various different types of coffee beans and these determine the flavours that the
blend presents for the coffee connoisseur.
Many coffee makers blend a combination of the lower cost Robusta beans with the
more expensive Arabica gourmet beans. The Arabica beans have a finer aroma, a
richer flavour and more body than the less expensive beans.
The quality of the coffee is dependant on the proportions of the mix of these
beans. Quite often a coffee might be advertised as a blend of gourmet beans and
lower grade beans when in fact there are only small traces of the gourmet beans
in the blend.
The gourmet beans gain much of their flavour from the soils they are grown in,
with the best beans coming from the volcanic regions where the rich soils
produce the best tasting beans.
Coffee should always be made from fresh beans as the quality diminishes rapidly
with age. This is quite noticeable when comparing a supermarket grade coffee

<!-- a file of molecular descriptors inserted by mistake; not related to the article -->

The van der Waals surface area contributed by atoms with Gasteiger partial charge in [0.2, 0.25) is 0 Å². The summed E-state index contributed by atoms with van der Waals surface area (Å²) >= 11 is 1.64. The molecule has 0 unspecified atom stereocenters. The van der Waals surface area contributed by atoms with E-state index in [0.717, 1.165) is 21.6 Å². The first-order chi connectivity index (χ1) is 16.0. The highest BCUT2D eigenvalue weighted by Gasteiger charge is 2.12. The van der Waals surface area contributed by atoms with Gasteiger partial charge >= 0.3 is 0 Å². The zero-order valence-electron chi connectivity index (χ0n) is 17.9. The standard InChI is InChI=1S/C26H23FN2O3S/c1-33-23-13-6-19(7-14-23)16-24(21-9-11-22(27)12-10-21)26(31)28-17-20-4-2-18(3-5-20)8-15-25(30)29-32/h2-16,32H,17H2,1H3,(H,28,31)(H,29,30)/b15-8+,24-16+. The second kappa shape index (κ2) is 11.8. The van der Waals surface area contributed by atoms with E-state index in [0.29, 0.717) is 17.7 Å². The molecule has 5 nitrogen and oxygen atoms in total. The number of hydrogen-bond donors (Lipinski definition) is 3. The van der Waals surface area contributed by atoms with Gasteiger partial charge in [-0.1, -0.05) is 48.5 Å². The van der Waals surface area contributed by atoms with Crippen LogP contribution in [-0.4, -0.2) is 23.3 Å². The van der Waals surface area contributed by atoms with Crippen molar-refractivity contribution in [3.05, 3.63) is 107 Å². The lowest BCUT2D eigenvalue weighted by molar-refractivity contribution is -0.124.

with a coffee made from freshly ground beans at a coffee shop. Bear in mind that
the supermarket coffees generally have a lower blend quality and in many cases
the blends also have a proportion of older beans to reduce the production costs.
The only way you can be assured of quality and taste is to buy fresh gourmet
quality. Once you have acquired the taste for gourmet coffee you might never
want to drink commercial grade coffee again.
You can buy coffee from many different regions throughout the world and each one
has it's own unique flavour.
Coffee aficionados can pick the region where the coffee bean was grown just by
tasting it. The method of processing the beans also has an effect on the final
flavour so you can't always assume that a coffee will be good just because it
came from a particular region.
Coffee is one of the world's most popular beverages and more suppliers are
catering to the needs of an ever-growing demand.